This is the first of a series of posts I will be writing to tell the many stories of The Rare Orchid and the journey I have been on with my company for the past decade.  I have attempted many times to blog, but have never found the time to truly commit to it (just running every single aspect of a company by myself....that's all!), and always ended up letting my "particular-ness" (aka OCD-ness) hinder me.

 

Firstly, I want to forewarn readers that these posts will be raw, and mostly unedited... because if I don't do it this way they just won't get done. 

 

Secondly, if you don't know already, I am long-winded. I'm a talker....there is no getting around that!  That being said, I would also like to warn you that some posts will be long....very long.  But in fairness many of the tales on this crazy journey have a lot of details and without them the story is not complete.  However, a dear friend and mentor of mine suggested that if I get stuck I should just post pictures and write about them..... so sometimes there will be short ones too ;)

 

Since this post is "The Beginning", I will tell you some background info about me so you can truly understand how TRO began. 

 

I am a 5th generation Chinese American who grew up in Palo Alto, CA. When I was growing up, and in particular the side of town where I grew up, there were very few Asians.  There was not that much ethnic diversity at all.  This fact, along with socio-economic differences (Palo Alto was, and still remains, a town filled with many extremely wealthy people), had a huge effect on me during adolescence concerning my identity.  

 

I was lucky enough to grow up in a family that encouraged creativity and had many artistic talents of their own.  My maternal grandfather is a talented photographer who after retiring won a scholarship to get his Bachelor of Fine Arts at the Academy of Arts in San Francisco at the age of 76.  I actually attend my grandpa's college graduation (see picture below!), and he has continually been an inspiration for me both in my creativeness and in life all around.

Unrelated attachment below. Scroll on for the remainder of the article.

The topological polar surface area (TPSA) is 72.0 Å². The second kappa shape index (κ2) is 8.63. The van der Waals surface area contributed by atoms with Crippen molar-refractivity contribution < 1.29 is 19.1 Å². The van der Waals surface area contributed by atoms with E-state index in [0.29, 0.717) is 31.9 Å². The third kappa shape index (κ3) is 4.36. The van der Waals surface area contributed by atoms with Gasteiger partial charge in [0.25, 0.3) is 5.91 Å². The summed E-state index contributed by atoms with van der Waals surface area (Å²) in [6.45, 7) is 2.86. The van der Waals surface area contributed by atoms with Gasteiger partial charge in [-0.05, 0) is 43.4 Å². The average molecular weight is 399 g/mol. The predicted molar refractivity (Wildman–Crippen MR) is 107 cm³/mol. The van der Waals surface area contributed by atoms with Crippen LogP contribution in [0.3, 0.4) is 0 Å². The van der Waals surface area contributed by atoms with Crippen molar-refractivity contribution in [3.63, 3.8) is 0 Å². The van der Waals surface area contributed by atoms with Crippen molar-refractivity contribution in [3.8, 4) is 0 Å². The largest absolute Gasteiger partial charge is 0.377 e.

My maternal grandmother also has creative talents as a skilled seamstress and knitter, and I definitely inherited my meticulousness from her. She and my great aunt taught me how to knit, and I spent a lot of time as a kid knitting all sorts of things and watching them create most of my clothing and Halloween costumes from scratch.

 

My family and I at my grandfather's graduation from the Academy of Arts. I'm the one rockin' the floral dress =P

My grandfather's graduation from the Academy of Arts. I'm the one rockin' the floral dress =P

 

Knitting on my grandparents' patio as a kid.

 

My mom is also an avid crafter of many mediums and taught art at the local children's museum when I was growing up.  When I was young she made stained glass pieces and other crafts which she sold at craft fairs, where she also let my sister and I make things to sell - so I started young with selling at fairs!

 

It's from my dad that I got my entrepreneurial spirit, my tenacity, and my "gift of gab". He and I have always had a special relationship and he has constantly been the my rock through the ups and downs of both life and business.

 

I've been very blessed to have a supportive family, whether it be in life, school, or my career.  I certainly did NOT grow up with a "tiger mom" or dad, I mean I majored in Sociology and Asian American Studies and sell clothespins and paper for a living!

 

One seemingly random but notable tidbit of information about my childhood is that I grew up playing basketball for a Japanese American basketball league (there weren't a lot of Japanese in the area so I was invited to join).  I mention this not only because playing "J league" basketball taught me valuable lessons that translated into how I built and run my business, but also because spending so much time in the Japanese American community I was exposed to all sorts of Japanese and Japanese American cultural aspects - including arts and crafts.  I am often asked how I got in to Japanese paper, and the real answer in its most simple form, aside from chiyogami washi paper just being an incredibly beautiful art material, is basketball.

 

I spent a lot of my adolescence searching for my identity and not feeling like I belonged, and eventually found comfort by getting involved in the Asian Pacific American community.  I finished school at Palo Alto High in 1998, but technically am in the class of 1999 (no, it was not because I was smart - it was actually because I hated high school that I finished early).